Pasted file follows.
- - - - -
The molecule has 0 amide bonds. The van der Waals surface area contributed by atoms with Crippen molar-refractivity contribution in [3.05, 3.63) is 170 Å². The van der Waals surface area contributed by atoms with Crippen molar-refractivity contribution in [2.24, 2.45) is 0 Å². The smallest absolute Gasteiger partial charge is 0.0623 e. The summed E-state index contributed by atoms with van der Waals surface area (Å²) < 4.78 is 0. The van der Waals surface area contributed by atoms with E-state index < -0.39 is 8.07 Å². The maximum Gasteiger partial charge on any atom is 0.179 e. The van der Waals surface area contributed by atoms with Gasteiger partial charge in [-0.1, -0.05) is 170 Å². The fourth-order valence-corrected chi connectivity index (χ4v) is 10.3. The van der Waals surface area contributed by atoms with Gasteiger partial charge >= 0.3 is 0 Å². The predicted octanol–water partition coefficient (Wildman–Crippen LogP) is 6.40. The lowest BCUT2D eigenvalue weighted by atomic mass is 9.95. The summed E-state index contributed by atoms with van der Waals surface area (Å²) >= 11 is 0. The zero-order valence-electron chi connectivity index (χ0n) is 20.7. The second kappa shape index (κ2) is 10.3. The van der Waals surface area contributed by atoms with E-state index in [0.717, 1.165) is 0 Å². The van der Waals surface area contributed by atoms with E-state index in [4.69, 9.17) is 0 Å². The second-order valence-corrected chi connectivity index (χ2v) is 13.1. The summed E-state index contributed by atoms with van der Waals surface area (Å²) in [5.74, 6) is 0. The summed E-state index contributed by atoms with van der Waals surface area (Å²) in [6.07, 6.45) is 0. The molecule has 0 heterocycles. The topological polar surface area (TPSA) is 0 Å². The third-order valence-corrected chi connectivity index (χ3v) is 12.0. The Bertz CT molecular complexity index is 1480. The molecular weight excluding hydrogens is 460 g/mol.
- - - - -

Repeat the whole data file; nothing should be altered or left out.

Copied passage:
The molecule has 0 amide bonds. The van der Waals surface area contributed by atoms with Crippen molar-refractivity contribution in [3.05, 3.63) is 170 Å². The van der Waals surface area contributed by atoms with Crippen molar-refractivity contribution in [2.24, 2.45) is 0 Å². The smallest absolute Gasteiger partial charge is 0.0623 e. The summed E-state index contributed by atoms with van der Waals surface area (Å²) < 4.78 is 0. The van der Waals surface area contributed by atoms with E-state index < -0.39 is 8.07 Å². The maximum Gasteiger partial charge on any atom is 0.179 e. The van der Waals surface area contributed by atoms with Gasteiger partial charge in [-0.1, -0.05) is 170 Å². The fourth-order valence-corrected chi connectivity index (χ4v) is 10.3. The van der Waals surface area contributed by atoms with Gasteiger partial charge >= 0.3 is 0 Å². The predicted octanol–water partition coefficient (Wildman–Crippen LogP) is 6.40. The lowest BCUT2D eigenvalue weighted by atomic mass is 9.95. The summed E-state index contributed by atoms with van der Waals surface area (Å²) >= 11 is 0. The zero-order valence-electron chi connectivity index (χ0n) is 20.7. The second kappa shape index (κ2) is 10.3. The van der Waals surface area contributed by atoms with E-state index in [0.717, 1.165) is 0 Å². The van der Waals surface area contributed by atoms with E-state index in [4.69, 9.17) is 0 Å². The second-order valence-corrected chi connectivity index (χ2v) is 13.1. The summed E-state index contributed by atoms with van der Waals surface area (Å²) in [5.74, 6) is 0. The summed E-state index contributed by atoms with van der Waals surface area (Å²) in [6.07, 6.45) is 0. The molecule has 0 heterocycles. The topological polar surface area (TPSA) is 0 Å². The third-order valence-corrected chi connectivity index (χ3v) is 12.0. The Bertz CT molecular complexity index is 1480. The molecular weight excluding hydrogens is 460 g/mol.